The impact of critical mass on a Trump Administration

The term “critical mass” came into vogue near the end of World War II when it was identified as “the amount of fissile material needed to sustain a nuclear fission.” In more layman’s terms, it’s the amount of radioactive material needed to detonate a nuclear bomb.

But critical mass does not need to just apply to the physical sciences. If you are a teacher, you have a sense of how many students with significant behavioral problems you can handle in your classroom. Anything over the critical mass will make your day, week, or school year close to miserable.

The same principle applies to government, specifically a presidential administration. The question is, “how many {fill in the blank}-type people in an administration will tilt it to become dysfunctional. Here are some nominees for [fill in the blank}:

  • Psychologically unstable
  • Not particularly intelligent
  • Narrow-minded
  • Narcissistic
  • Mean, hateful, possibly sadistic
  • Vengeful

A critical mass of each of these types of people can wreak havoc in an organization, but if you have a combination of individuals with these characteristics and try to run the U.S. government with them, then you have a major problem. And it seems that this is exactly what America has now.

Obviously we start with President-elect Donald Trump. The top man seems to have disabilities for governance that include almost all of the above-mentioned characteristics. The idea of having a president who is unstable, petty, vengeful and narcissistic means that virtually every part of government which depends upon top-down decision-making will be at risk. Many people have said that Trump would not be that bad if he had an “adult in the room.”

So far, the candidates to be the adult in the room are rather limited and seem to stretch the point. Vice-President-elect Mike Pence may not be best characterized by any of the descriptors above, but his views on gay rights, women’s reproductive rights and a host of other issues are so void of rationality and empathy that his role as an adult can only be quite limited. Reince Priebus has been called a mainstream Republican by some, but he has been tight with Tea Party representatives from the beginning. He has no experience in governance. He will have to be self-taught because no one presence seems to know how to responsibly move the levers of power. Mitt Romney might fit the category of an adult in the room, but if he would be like other secretaries of state, he would be out of the country half the time and completely left out of the palace plots and intrigue behind his back.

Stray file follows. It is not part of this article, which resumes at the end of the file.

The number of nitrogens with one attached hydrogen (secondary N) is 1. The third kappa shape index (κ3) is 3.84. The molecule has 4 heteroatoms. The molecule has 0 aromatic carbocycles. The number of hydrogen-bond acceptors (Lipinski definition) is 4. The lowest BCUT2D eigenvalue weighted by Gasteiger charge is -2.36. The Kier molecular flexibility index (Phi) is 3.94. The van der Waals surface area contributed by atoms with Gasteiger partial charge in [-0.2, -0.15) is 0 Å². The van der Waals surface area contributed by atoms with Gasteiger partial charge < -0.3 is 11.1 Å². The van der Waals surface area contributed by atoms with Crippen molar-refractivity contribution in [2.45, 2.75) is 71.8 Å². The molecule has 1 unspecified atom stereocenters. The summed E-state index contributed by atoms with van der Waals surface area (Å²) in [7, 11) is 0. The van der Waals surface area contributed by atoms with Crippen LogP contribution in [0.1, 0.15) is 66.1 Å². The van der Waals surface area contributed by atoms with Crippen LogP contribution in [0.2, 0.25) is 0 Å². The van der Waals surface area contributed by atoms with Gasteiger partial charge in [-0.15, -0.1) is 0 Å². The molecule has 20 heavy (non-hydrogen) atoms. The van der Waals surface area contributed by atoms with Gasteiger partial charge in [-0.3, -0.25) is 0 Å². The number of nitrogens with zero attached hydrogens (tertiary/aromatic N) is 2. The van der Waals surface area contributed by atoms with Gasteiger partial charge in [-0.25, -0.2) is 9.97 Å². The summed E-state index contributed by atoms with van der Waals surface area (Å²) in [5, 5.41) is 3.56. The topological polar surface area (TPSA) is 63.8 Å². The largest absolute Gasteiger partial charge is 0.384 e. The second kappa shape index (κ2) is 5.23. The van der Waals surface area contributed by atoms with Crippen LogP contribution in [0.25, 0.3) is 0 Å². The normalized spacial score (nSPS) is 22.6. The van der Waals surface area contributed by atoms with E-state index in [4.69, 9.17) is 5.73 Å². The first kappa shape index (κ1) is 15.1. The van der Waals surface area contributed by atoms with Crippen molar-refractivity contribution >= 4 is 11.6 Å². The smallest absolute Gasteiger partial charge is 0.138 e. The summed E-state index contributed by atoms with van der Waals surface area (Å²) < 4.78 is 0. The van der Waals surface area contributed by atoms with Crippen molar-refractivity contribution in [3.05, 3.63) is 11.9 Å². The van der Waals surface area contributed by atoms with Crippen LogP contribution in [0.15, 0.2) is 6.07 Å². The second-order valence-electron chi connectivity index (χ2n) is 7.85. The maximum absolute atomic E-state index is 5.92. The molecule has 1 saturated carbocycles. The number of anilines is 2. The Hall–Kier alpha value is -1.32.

Steve Bannon, the Breitbart agent in the room, has repeatedly expressed demeaning comments about African-Americans, women, immigrants and virtually anyone else who is not a white male of European stock. He has been charged with assaulting his former wife and stability is not would he would bring to the table.

General Michael Flynn is slated to be Trump’s National Security Advisor. This is a man who was recently fired because he was too temperamental to be in the loop of classified information related to the national interest. He did much to stain the image of Hillary Clinton. Reports are that when he was in initial national security briefings with candidate Donald Trump, he had to be calmed down by Chris Christie, and later by Rudy Giuliani. Neither of those qualify as calming influences.

Giuliani could wind up getting a top position and his erratic behavior includes announcing in a news conference that he would be divorcing his second wife.

Some people thought that campaign chairperson Kellyanne Conway was somewhat calm and clever like a fox, but her recent tirades against Romney make one question her solemnity and ability to be a team player.

There is no scientific way to quantify what would be a critical mass of dysfunctional people in the White House or other power spots in the Trump Administration. While we can’t quantify it, we can see individual and group behavior which reflects psychological instability, lack of intelligence, narrow-mindedness, narcissism, mean and hateful and vengeful. As is the case with disturbed rats in a cage, dysfunction escalates and concern for the common good deteriorates.

I am among those who would like to find a peaceful and constitutional way to prevent a Trump administration from assuming power. In the United States Code, Title Three, Section Seven, the date for the electors to “meet” is the first Monday after the second Wednesday in December. This year that is December 19. Individual electors are empowered to vote for whomever they wish. If enough electors recognize the threat of a psychologically unbalanced president and presidency, they could vote for someone other than Trump. If just two dozen electors who otherwise might vote for Trump choose to vote for someone else, the election would be thrown into the House of Representatives. Yes, the House is Republican-controlled, but through the convoluted manner in which they would vote for president, they could anoint a Republican other than Trump if they wished.

We are twenty days away and all of us need to consider strategies that can only work in this window of opportunity. Maybe recounts in Wisconsin, Pennsylvania and Michigan will do the trick, but that does not seem likely. Our best chance now may be for 538 electors who are human beings, not robots, to foresee the danger and take preventative action. Something to consider.